If you want a review of a pair of headphones, I’m the last person you’d want to hear from. I hate wearing headphones. Back when I was an announcer, I even refused to wear them when on the air. I’d leave them on the counter next to the console and turn up the level just loud enough that I could still hear them when the hot mic muted the monitors. I never liked the confined feeling they gave me.
WAWZ’s David A. Dein wears the Fostex T50RPmk3 headphones. Well, enough about me. Let’s talk about a new offering from Fostex, the T50RPmk3 stereo headphones. This particular headset is one of a line of three: the T20RPmk3, with open earpieces optimized for deep bass; the T40RPmk3, the closed-ear version, optimized for focused bass; and the T50RPmk3. These semi-open headphones claim a “flat and clear sound.”
The T50RPmk3 boasts a 15 Hz–35 kHz frequency range and a 50 ohm impedance. The drivers utilize Fostex’s Regular Phase technology, which Fostex began using about 40 years ago. It is essentially a flat driver, rather than a traditional, speaker-like, conical driver. This eliminates phase coherence anomalies between the edge and center of the driver. They’ve been slightly retuned from the earlier T50RP models for even flatter response. Other improvements include a tighter, yet more comfortable headband and ear pads, and a few aesthetic upgrades. Another feature is the inclusion of two detachable cables; a 1/4-inch TRS cable, and a 1/8-inch stereo mini cable for portable devices. Each cable features a locking connector at the headphone end.
I compared them to two other headphones I’ve used (under duress) — the AKG K141, and the Sony MDR-7506. I’ve always preferred the AKGs for comfort and accuracy. While the Sonys are louder and brighter, great for monitoring vocals over a loud mix, they can be fatiguing. The T50RPmk3s presented a happy medium. Though bulkier than the AKGs, they were very comfortable, even after wearing them for a long time. They were bright without wearing out my ears. Listening to everything from classical to hard rock, I thought they sounded cleaner than the AKGs.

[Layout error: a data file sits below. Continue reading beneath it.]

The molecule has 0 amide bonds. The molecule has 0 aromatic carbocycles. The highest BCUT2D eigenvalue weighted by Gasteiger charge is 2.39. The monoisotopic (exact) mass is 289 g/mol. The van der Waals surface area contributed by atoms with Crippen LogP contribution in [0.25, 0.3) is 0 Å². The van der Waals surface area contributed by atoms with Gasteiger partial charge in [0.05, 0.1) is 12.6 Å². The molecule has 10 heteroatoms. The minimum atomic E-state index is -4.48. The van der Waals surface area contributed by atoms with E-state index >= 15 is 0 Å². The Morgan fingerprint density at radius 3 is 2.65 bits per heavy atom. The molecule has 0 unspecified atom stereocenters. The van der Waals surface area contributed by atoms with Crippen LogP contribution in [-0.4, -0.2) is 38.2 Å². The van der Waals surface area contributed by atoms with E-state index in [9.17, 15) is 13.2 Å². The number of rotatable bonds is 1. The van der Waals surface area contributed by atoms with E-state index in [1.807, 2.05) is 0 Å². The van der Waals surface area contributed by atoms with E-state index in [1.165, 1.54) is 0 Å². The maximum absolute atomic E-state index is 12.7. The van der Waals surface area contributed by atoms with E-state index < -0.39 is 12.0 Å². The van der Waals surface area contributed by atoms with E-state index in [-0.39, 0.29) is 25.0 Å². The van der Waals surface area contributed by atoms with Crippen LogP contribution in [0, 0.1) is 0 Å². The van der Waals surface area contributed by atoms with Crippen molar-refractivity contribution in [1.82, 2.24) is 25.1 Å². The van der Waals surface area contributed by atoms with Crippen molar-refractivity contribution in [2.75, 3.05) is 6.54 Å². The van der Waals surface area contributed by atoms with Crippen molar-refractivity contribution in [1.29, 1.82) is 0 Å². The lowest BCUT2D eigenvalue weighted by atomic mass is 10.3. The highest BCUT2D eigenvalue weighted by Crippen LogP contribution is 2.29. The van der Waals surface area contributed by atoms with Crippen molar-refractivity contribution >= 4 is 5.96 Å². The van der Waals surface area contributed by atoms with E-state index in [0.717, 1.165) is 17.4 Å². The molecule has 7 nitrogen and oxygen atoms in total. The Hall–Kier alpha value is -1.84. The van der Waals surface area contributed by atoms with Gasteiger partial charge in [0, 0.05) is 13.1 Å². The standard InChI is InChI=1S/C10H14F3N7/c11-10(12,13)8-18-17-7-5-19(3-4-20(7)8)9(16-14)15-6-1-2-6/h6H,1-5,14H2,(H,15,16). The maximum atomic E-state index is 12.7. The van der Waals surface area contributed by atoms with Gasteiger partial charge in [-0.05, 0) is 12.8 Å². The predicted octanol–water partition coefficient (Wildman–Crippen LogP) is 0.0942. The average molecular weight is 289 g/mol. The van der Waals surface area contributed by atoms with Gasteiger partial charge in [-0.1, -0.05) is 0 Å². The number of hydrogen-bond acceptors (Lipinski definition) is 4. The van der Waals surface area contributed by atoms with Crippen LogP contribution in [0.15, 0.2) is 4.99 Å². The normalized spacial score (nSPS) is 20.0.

Next, I handed them off to our WAWZ(FM) on-air staff. Each has their own preferred set of headphones, usually Sony MDR-7506s or AKG K240s; and each thought the T50RPmk3s sounded better.
Like the AKGs, they required more level from the headphone amp than the Sonys. One concern was the length of the cable. Some preferred the coiled design of the Sonys’ cable to keep it out of harm’s way, although the T50RPmk3s’ cable looks beefier than most I’ve seen.
Speaking of durability, they look and feel solid; but the DJs were wondering how they’d hold up to months of almost daily abuse. Unfortunately, I couldn’t keep them long enough to break them!
But beyond that, even as a guy who doesn’t like headphones, I liked the T50RPmk3s. They were easy on the ears and surprisingly comfortable. A street price of $159.99 puts them in range of comparable professional headphones and definitely worth consideration.
Curt Yengst, CSRE, is a frequent contributor to Radio World.